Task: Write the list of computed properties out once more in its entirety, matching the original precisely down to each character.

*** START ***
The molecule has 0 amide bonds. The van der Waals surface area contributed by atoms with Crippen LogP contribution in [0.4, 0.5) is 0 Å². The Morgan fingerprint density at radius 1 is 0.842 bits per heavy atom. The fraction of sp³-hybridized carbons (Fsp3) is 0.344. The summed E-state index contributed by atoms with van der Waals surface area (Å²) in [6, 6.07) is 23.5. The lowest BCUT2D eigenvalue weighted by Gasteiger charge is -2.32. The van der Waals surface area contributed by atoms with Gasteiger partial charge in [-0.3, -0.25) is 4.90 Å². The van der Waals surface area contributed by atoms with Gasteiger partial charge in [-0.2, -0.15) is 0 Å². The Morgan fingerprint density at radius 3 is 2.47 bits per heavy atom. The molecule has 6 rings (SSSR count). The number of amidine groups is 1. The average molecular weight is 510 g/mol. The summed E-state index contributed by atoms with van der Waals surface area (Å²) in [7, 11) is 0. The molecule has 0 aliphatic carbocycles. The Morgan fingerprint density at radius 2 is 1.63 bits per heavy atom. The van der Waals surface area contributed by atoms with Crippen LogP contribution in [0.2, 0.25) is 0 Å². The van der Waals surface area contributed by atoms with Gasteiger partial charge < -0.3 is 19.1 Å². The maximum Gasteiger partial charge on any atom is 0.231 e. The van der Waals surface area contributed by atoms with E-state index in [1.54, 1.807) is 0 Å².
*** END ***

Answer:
The molecule has 0 amide bonds. The van der Waals surface area contributed by atoms with Crippen LogP contribution in [0.4, 0.5) is 0 Å². The Morgan fingerprint density at radius 1 is 0.842 bits per heavy atom. The fraction of sp³-hybridized carbons (Fsp3) is 0.344. The summed E-state index contributed by atoms with van der Waals surface area (Å²) in [6, 6.07) is 23.5. The lowest BCUT2D eigenvalue weighted by Gasteiger charge is -2.32. The van der Waals surface area contributed by atoms with Gasteiger partial charge in [-0.3, -0.25) is 4.90 Å². The van der Waals surface area contributed by atoms with Gasteiger partial charge in [-0.2, -0.15) is 0 Å². The Morgan fingerprint density at radius 3 is 2.47 bits per heavy atom. The molecule has 6 rings (SSSR count). The number of amidine groups is 1. The average molecular weight is 510 g/mol. The summed E-state index contributed by atoms with van der Waals surface area (Å²) in [7, 11) is 0. The molecule has 0 aliphatic carbocycles. The Morgan fingerprint density at radius 2 is 1.63 bits per heavy atom. The van der Waals surface area contributed by atoms with Crippen LogP contribution in [0.2, 0.25) is 0 Å². The van der Waals surface area contributed by atoms with Gasteiger partial charge < -0.3 is 19.1 Å². The maximum Gasteiger partial charge on any atom is 0.231 e. The van der Waals surface area contributed by atoms with E-state index in [1.54, 1.807) is 0 Å².